The Jury of Scottish Common Sense
Trial of the Rev. Alexander Fletcher, A.M. before the Lord Chief Justice of the Court of Common Sense, and a Special Jury. By the Author of the "Trial of the Rev. Edward Irving, A. M."
London: Printed for Knight and Lacey, 1825.
First edition. Two hand-colored engraved plates. 8, 111, , 24 pp. 1 vols. 8vo. The Jury of Scottish Common Sense. Boards, uncut, rebacked with new black cloth spine. Early stab marks in inner margin, one signature sprung Item #221769
Fletcher was the Scottish-born minister of the United presbyterian Church, who In April 1824, was prosecuted in the civil and ecclesiastical courts for breach of promise to marry Miss Eliza Dick. According to the DNB, "In the king's bench no verdict was given, but in the meeting of the United Associate Synod at Edinburgh he was suspended from the exercise of his office and from church fellowship. The trial and suspension provoked a spate of publications ..."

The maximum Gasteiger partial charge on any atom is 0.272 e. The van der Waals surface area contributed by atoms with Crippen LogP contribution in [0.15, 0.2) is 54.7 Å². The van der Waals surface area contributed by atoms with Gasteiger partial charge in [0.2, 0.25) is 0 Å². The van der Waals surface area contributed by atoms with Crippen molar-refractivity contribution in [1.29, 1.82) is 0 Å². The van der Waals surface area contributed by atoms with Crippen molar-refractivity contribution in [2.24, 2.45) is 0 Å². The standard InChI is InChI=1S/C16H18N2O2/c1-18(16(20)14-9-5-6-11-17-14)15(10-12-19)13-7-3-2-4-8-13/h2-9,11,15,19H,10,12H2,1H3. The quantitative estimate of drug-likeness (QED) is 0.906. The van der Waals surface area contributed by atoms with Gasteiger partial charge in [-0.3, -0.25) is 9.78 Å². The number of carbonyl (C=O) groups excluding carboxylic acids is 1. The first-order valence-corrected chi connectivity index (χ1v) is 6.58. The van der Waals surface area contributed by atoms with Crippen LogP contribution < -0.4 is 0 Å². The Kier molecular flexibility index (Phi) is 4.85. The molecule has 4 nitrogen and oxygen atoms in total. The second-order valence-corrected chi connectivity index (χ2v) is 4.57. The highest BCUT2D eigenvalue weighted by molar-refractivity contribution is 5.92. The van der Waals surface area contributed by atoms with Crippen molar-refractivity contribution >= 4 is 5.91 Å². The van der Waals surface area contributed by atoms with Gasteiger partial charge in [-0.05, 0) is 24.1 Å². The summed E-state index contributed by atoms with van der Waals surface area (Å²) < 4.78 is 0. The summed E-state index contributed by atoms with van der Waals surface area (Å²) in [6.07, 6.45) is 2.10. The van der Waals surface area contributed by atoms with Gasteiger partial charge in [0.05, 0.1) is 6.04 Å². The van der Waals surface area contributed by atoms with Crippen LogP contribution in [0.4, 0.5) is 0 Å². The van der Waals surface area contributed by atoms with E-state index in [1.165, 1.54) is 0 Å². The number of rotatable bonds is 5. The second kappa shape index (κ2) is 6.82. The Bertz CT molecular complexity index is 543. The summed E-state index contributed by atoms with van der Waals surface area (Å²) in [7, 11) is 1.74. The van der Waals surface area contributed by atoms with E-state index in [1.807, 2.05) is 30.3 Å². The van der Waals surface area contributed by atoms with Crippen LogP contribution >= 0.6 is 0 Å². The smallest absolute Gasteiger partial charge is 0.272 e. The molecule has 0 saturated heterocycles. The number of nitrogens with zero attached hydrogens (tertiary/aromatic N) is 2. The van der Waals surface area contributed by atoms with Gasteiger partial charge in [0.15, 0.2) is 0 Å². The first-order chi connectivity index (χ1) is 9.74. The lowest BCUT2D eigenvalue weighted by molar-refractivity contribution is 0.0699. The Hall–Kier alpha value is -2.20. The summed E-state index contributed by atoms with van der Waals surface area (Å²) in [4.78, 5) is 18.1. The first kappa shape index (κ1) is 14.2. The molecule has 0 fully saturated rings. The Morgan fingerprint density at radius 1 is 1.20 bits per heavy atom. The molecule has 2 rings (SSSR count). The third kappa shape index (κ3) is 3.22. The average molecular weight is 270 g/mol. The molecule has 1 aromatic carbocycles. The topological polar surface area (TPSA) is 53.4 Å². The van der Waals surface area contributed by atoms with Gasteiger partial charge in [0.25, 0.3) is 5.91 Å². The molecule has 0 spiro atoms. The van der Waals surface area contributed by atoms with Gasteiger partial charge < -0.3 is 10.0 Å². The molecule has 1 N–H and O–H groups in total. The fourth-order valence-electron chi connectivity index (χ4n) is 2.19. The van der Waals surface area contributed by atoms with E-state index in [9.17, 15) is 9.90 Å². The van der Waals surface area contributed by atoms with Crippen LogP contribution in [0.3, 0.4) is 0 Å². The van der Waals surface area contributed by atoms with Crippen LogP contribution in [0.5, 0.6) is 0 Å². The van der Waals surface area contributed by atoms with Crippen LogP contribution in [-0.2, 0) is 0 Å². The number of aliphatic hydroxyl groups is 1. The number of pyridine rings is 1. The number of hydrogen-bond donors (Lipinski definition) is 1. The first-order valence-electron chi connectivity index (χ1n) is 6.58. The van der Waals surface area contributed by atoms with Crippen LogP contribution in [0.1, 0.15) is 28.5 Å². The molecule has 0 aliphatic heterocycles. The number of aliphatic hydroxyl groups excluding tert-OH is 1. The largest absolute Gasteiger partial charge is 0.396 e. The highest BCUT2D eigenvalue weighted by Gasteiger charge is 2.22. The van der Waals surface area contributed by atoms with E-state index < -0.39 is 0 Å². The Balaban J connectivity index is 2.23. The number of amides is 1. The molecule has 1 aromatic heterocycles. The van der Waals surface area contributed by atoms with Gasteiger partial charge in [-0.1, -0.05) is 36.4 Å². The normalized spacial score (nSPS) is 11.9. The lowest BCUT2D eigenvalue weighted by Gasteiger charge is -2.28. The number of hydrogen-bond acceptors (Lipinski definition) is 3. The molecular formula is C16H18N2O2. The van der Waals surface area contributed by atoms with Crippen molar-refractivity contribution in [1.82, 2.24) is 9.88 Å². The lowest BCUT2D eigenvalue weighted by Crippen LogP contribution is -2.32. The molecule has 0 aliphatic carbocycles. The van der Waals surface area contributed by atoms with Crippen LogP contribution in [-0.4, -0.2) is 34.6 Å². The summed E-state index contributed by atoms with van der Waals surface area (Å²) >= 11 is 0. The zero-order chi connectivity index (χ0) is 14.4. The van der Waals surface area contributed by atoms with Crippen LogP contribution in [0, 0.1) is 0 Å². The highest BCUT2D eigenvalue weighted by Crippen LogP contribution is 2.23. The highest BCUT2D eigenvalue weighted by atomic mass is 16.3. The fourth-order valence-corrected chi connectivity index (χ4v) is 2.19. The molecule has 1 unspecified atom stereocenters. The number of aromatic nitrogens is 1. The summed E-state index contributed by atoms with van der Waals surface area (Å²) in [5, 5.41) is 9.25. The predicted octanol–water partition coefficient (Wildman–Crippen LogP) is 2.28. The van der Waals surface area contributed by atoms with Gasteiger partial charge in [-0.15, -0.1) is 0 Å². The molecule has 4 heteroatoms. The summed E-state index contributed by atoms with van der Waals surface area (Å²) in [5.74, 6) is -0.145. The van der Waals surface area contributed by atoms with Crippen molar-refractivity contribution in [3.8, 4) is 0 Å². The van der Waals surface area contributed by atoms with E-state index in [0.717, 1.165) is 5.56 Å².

One of those publications was this very amusing satire of the trail of the Reverend, before a "Court of Common Sense" with a 'special jury" consisting of a dozen illustrious Scots, including Sir Walter Scott, who was elected Foreman; Sir James Mackintosh; J. W. Croker; Thomas Campbell; Thomas Moore, Samuel Rogers; John Galt; and William Blackwood. Much of the fun consists of the conversations between the members of the jury, wehn called upon to examin a witness. The Jury's final verdict, after a deliberation of 5 minuttes, is delivered by the forman, Sir Walter Scott: "My Lord, we unanimously find the defendant Guilty upon the whole counts of the indictment."
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